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Re: Learning from Obfuscation

by hardburn (Abbot)
on Jan 23, 2004 at 16:22 UTC ( #323591=note: print w/ replies, xml ) Need Help??


in reply to Learning from Obfuscation

Pretty much by definition, Obfu is free-form and lacks any set, rational design. Though there is certainly an underlieing thought processes, it likely varies widely from programmer to programmer, and each person may not be conciously aware of it.

As for obfu LISP, I'd be surprised if there wasn't such a beast. There may not be actual obfu contests like there are for Perl and C, but I'm sure somebody has tried making obfu LISP on purpose. Frell, I've made some lines of obfu Java back when I was programming that language a lot. If it can be done in Java, it can be done anywhere.

----
I wanted to explore how Perl's closures can be manipulated, and ended up creating an object system by accident.
-- Schemer

: () { :|:& };:

Note: All code is untested, unless otherwise stated


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Re: Re: Learning from Obfuscation
by flyingmoose (Priest) on Jan 23, 2004 at 17:23 UTC
    Any Java app over a couple hundred files is automatically obfuscated, that's just the way the language works (over encouraging inheritance hierachies when they don't make sense, way too many objects, non-data-driven constructs,"thick" connections and inflexible interfaces, lots of object-interdependancies, etc). The Java API is assuredly an obfuscation masterwork! It's Politically Correct Sphagetti (sp) coding and it's well loved by bad coders everywhere! Yes, in Java, bad coders can keep their jobs!

    Postulated: Any sufficiently large java program is indistinguishable from Chaucer's Canterbury Tales

    I may have to start the obfu-Lisp competition now. Lots of Insignificant Parenthesis = fun :)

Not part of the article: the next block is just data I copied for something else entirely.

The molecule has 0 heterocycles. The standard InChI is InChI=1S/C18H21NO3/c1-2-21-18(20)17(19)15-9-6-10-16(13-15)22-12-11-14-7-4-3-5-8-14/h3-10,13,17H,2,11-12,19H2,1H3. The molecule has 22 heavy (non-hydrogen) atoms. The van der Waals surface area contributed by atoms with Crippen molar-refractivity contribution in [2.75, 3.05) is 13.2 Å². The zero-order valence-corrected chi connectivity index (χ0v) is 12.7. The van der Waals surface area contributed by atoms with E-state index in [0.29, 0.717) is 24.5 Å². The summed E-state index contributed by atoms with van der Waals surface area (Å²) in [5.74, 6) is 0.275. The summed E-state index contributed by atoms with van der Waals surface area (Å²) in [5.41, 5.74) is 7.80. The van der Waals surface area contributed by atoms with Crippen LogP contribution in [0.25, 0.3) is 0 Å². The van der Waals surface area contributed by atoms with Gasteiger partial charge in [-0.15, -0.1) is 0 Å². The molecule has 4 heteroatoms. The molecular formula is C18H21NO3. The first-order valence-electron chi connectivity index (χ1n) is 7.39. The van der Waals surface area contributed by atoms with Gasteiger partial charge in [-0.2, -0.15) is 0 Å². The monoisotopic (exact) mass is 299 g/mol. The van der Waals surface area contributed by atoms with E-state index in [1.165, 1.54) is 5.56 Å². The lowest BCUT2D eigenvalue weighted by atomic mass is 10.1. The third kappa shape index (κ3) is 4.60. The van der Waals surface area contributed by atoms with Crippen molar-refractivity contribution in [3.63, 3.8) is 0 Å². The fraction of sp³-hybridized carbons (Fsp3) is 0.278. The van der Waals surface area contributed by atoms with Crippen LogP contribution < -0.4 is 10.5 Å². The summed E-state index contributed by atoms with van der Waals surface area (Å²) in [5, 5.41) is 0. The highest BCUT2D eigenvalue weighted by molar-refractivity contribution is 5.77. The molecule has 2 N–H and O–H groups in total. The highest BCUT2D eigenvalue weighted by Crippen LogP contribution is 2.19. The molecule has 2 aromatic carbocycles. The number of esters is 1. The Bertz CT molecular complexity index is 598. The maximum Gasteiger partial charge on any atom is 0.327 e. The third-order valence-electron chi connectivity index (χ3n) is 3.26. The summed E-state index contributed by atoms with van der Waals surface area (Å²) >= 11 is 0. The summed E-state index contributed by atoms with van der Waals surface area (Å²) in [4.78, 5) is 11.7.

Any Java app over a couple hundred files is automatically obfuscated,

      But I could do it in just a few lines! Not that hard, really--just chain a bunch of method calls with short names. The hard part is finding a series of Java method calls with short names.

      ----
      I wanted to explore how Perl's closures can be manipulated, and ended up creating an object system by accident.
      -- Schemer

      : () { :|:& };:

      Note: All code is untested, unless otherwise stated

Re: Re: Learning from Obfuscation
by Cirollo (Friar) on Jan 23, 2004 at 17:35 UTC
    As for obfu LISP, I'd be surprised if there wasn't such a beast. There may not be actual obfu contests like there are for Perl and C, but I'm sure somebody has tried making obfu LISP on purpose.
    I did a couple of Google searches, and it seems that there's not really any obfuscated Lisp out there. Maybe it was so horrendous that the authors couldn't in good conscience unleash it on the world.

    Plus, it seems that Lisp obfuscations would generally consist of "Hey! Let's add more parentheses!" One of the great things about Perl obfuscation is that you can use so many cryptic non-alphanumeric characters.

    I think Lisp hackers tend to prefer writing things like quines and polyglots in their spare time.

Re: Re: Learning from Obfuscation
by flyingmoose (Priest) on Jan 23, 2004 at 17:58 UTC
    I considered downvoting you for using Farscape swear words, but thought better of it :) (just kidding folks, move along!)

      Bah, what kind of dren is that? :)

Re^2: Learning from Obfuscation
by Nkuvu (Priest) on Jan 23, 2004 at 18:12 UTC
    If it can be done in Java, it can be done anywhere.
    Even Python? :)

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